The imagery in "Asphodel, That Greeny Flower" is rich and evocative, and is key to understanding the themes of the poem. The description of the asphodels as a "greeny flower" that is "like a buttercup / upon its branching stem" is both beautiful and haunting. The juxtaposition of the greenness and woodenness of the flower is a striking contrast, and suggests both life and death.

The line "Greek beauty! you have survived / so much!" is particularly powerful, as it suggests the resilience of the human spirit in the face of hardship and struggle. The speaker is in awe of the asphodels, which have survived despite everything that has been thrown at them. This is a metaphor for the way that humans can survive and thrive even in the face of adversity.

The final lines of the poem, which describe the earth coming alive in spring, are a beautiful and hopeful image. The "lips of the earth" are alive with tiny insects, and the earth is "rejoicing in the spring." This imagery suggests the cyclical nature of life, and the way that even in the depths of winter, there is always the promise of spring.


"Asphodel, That Greeny Flower" is a stunning poem that explores the complexities of the human experience. Through its themes of life and death, memory and nostalgia, love and loss, and resilience, the poem offers a powerful meditation on what it means to be human. The imagery in the poem is rich and evocative, and is key to understanding the themes and emotions that are present throughout. This poem is a testament to the enduring power of poetry, and a reminder that even in the face of adversity, beauty and hope can still be found.

Editor 2 Analysis and Explanation

Asphodel, That Greeny Flower: A Masterpiece of Modern Poetry

William Carlos Williams is one of the most celebrated poets of the 20th century, and his work "Asphodel, That Greeny Flower" is a masterpiece of modern poetry. This poem is a complex and multi-layered work that explores themes of love, loss, and mortality. In this analysis, we will delve into the intricacies of this poem and explore its meaning and significance.

The poem is divided into five sections, each of which explores a different aspect of the poet's experience. The first section begins with the line "Of asphodel, that greeny flower, like a buttercup upon its branching stem." This line sets the tone for the entire poem, as it introduces the central metaphor of the asphodel flower. The asphodel is a flower that was believed to grow in the Elysian Fields, the afterlife realm of Greek mythology. It is often associated with death and mourning, and Williams uses it as a symbol for the poet's own mortality.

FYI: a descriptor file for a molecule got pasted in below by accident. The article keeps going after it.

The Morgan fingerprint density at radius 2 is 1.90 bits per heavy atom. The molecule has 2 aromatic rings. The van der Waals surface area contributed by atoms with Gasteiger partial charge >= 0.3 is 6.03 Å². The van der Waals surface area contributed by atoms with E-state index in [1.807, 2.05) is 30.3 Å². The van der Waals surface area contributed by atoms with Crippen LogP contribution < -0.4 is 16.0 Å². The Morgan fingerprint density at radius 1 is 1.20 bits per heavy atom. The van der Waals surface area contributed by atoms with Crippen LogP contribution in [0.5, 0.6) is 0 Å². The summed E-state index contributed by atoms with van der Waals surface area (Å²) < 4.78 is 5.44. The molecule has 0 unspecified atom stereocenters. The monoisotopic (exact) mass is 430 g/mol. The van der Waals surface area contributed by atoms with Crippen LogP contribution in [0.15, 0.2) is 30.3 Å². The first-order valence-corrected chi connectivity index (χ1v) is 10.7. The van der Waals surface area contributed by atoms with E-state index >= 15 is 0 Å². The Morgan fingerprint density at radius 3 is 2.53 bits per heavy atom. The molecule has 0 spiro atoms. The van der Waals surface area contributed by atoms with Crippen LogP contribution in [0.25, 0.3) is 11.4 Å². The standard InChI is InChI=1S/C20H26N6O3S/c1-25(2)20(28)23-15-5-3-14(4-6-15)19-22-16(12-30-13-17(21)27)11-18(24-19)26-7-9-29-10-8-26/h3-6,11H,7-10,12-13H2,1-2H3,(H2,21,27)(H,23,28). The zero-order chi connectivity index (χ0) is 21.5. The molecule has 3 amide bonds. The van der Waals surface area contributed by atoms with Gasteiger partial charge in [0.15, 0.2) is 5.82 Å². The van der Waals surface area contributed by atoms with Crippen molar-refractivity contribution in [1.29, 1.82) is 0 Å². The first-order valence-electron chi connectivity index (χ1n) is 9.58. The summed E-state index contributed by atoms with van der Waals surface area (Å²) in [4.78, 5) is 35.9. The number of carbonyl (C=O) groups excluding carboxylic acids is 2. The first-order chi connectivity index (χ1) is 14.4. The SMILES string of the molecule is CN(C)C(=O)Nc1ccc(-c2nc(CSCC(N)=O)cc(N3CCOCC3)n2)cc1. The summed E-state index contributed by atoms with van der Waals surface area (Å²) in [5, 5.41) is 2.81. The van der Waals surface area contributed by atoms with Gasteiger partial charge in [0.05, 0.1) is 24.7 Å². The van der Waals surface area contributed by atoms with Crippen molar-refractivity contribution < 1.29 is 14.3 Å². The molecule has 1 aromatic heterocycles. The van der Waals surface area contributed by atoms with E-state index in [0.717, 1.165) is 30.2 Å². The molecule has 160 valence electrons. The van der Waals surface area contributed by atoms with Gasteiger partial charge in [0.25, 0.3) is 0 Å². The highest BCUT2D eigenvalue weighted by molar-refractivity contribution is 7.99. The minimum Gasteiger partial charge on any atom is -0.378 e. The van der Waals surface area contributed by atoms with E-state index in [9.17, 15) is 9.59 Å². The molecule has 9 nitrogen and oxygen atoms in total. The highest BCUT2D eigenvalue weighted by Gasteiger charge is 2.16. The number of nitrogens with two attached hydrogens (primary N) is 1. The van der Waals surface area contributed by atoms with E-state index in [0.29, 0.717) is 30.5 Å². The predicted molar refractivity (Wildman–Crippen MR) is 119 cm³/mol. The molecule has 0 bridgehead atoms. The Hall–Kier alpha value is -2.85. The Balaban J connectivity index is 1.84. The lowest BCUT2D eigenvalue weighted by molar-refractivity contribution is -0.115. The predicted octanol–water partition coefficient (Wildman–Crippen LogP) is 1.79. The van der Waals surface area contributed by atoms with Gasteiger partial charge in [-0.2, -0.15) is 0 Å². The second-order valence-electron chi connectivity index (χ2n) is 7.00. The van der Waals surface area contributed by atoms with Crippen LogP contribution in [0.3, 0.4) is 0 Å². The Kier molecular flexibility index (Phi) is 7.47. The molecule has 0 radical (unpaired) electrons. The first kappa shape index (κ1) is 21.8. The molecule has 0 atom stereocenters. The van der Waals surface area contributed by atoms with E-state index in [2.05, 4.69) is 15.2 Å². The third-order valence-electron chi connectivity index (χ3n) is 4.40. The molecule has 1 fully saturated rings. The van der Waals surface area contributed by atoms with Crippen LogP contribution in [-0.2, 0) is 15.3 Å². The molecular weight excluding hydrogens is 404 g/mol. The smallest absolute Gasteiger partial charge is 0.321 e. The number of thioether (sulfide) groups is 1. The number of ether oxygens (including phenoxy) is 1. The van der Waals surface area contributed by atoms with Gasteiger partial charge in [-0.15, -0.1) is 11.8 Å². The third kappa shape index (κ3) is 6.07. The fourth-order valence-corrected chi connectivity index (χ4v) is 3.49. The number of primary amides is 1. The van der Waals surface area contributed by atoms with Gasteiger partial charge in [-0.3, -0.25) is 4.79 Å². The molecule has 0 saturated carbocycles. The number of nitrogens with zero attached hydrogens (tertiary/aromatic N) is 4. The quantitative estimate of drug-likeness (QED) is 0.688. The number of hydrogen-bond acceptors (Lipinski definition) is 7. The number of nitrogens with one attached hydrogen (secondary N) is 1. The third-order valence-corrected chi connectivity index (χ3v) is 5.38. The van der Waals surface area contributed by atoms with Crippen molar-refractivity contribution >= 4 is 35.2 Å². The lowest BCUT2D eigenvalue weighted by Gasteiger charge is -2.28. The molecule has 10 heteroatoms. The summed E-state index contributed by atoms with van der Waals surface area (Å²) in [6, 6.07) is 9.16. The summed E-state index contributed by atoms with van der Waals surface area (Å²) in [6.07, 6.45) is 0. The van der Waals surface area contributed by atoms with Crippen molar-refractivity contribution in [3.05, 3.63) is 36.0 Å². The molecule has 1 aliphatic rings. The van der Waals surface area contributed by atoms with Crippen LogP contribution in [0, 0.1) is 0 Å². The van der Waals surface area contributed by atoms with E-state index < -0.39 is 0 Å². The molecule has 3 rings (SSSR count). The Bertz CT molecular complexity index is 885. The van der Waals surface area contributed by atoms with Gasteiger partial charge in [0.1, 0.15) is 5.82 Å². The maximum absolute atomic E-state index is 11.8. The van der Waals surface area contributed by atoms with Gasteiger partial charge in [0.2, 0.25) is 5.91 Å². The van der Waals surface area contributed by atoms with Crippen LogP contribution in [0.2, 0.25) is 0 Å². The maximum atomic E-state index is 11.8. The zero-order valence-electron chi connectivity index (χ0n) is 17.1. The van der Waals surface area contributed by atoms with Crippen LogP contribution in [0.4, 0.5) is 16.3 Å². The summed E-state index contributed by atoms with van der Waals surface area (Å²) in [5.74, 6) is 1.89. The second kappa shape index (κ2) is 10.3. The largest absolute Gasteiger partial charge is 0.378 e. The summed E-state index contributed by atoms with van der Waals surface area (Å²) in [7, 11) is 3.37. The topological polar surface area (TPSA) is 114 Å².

The second section of the poem is a reflection on the poet's past. He remembers a time when he was "young and easy under the apple boughs," and he longs to return to that time. This section is filled with nostalgia and a sense of loss, as the poet realizes that he can never go back to that time. He is haunted by the memories of his youth, and he longs for the innocence and simplicity of that time.

The third section of the poem is a meditation on love. The poet reflects on the love he has experienced in his life, and he realizes that it has been both a source of joy and pain. He describes love as a "terrible fish," which can be both beautiful and dangerous. This section is filled with powerful imagery and emotion, as the poet grapples with the complexities of love.

The fourth section of the poem is a reflection on death. The poet acknowledges that death is inevitable, and he wonders what will happen to him after he dies. He imagines himself as a "ghostly figure," wandering through the afterlife. This section is filled with a sense of uncertainty and fear, as the poet confronts his own mortality.

The final section of the poem is a reflection on the act of writing. The poet acknowledges that writing is a way to transcend death, as it allows him to leave something behind after he is gone. He describes writing as a "greeny flower," which will continue to bloom long after he is gone. This section is filled with a sense of hope and optimism, as the poet realizes that his words will live on long after he is gone.

Overall, "Asphodel, That Greeny Flower" is a powerful and moving work of poetry. It explores themes of love, loss, and mortality in a way that is both complex and accessible. The central metaphor of the asphodel flower is used to great effect, as it ties together the different sections of the poem and gives it a sense of unity. This poem is a testament to the power of poetry to explore the deepest aspects of the human experience, and it is a work that will continue to resonate with readers for generations to come.